Photo of a mason jar and glass soda bottle being used in steps to make DIY barometer.

Try This: DIY Barometer

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DIY Barometer

We’re going to have some temperature swings this weekend — you can make your own weather instrument to measure the atmospheric pressure with just a few supplies like this one that Kirsten, one of our museum educators made at home! 
 

Photo of the steps to make a barometer at home.

The air around you has weight and presses against everything it touches — that pressure is called atmospheric pressure, or barometric pressure, and it’s a pretty good indicator of the weather! When a low-pressure system moves into an area, it typically leads to cloudiness, wind, and precipitation. High-pressure systems typically lead to calm, fair weather.. 
 
What you'll need:
  • A glass bottle with a straight (not curved) neck
  • A glass jar with an opening small enough that the bottle can go in upside down without the opening touching the bottom of the jar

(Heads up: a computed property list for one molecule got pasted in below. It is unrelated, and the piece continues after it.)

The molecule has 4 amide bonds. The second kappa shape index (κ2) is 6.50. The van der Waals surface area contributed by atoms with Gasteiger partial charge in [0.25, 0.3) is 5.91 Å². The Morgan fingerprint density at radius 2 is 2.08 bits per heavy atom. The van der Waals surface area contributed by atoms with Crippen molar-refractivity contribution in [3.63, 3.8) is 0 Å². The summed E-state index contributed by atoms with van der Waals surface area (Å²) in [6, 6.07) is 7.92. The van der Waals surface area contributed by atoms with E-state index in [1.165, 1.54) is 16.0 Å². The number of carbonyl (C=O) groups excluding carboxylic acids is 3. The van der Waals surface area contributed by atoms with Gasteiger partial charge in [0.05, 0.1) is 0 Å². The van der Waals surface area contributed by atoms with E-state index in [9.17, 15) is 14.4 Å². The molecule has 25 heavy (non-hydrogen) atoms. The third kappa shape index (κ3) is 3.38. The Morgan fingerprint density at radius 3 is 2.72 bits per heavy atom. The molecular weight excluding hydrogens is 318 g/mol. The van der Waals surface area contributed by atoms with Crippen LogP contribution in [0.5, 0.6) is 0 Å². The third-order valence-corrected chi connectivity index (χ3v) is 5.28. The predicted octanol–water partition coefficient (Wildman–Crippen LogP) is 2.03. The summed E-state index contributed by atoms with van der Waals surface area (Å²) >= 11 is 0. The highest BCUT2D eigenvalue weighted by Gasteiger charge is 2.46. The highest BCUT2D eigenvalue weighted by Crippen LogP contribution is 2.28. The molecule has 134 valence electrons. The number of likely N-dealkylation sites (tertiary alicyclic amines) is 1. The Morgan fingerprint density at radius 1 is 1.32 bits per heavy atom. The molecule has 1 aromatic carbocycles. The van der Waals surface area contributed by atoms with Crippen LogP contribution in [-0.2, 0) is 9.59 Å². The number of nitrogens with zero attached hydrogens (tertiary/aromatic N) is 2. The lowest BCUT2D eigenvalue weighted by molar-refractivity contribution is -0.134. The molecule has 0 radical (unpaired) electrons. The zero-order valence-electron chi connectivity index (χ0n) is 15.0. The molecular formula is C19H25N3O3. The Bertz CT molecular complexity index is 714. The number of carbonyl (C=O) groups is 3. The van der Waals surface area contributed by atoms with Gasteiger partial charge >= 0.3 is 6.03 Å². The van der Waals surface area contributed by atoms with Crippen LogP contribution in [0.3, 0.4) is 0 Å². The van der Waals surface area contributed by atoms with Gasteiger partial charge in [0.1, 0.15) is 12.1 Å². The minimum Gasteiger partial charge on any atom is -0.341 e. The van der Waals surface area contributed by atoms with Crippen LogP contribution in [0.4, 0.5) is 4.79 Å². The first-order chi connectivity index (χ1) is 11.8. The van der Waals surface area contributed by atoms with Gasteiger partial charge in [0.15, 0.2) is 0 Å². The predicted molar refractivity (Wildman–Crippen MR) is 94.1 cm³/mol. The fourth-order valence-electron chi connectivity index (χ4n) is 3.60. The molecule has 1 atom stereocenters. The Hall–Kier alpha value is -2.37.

• Food coloring
  • A rubber band or hair tie
  • Water
     
Let’s get started:
1. Turn the bottle upside down and put it inside the jar.
2. Note where the bottle opening sits.
3. Fill the jar with enough water to cover the opening of the bottle, plus an inch or so.
4. Remove the bottle and add a few drops of your favorite color of food coloring to the water. Give it a gentle stir or swirl! 
5, Put the bottle back in the jar. With both hands, tilt the jar and bottle so the bottle releases some of the air from its neck. You should see a few bubbles.
6. Mark the height of your water by placing the rubber band around the jar, lining up the rubber band with the water level.
7. Place your barometer outside in a shady, protected area like a porch or covered patio where it won’t get direct sunlight. Your barometer is now ready for use! 
 
When air pressure is lower it doesn’t push down on the water in the jar as hard, so the water in the jar rises higher than the rubber band. Low pressure is often an indication of stormy weather coming. When the water level sinks below the rubber band, a high pressure system could signal improving weather!
 
If you make a barometer at home, show us with #SMOatHome!
 
 
  • Photo of a glass bottle, a hair tie, and a mason jar.
  • Photo of a glass bottle upside down in a mason jar. The jar has water in it.
  • Photo of someone holding a mason jar of pink liquid. A glass bottle is in the jar.
  • Photo of a glass bottle, upside down in a mason jar of pink liquid. A hair tie is around the jar.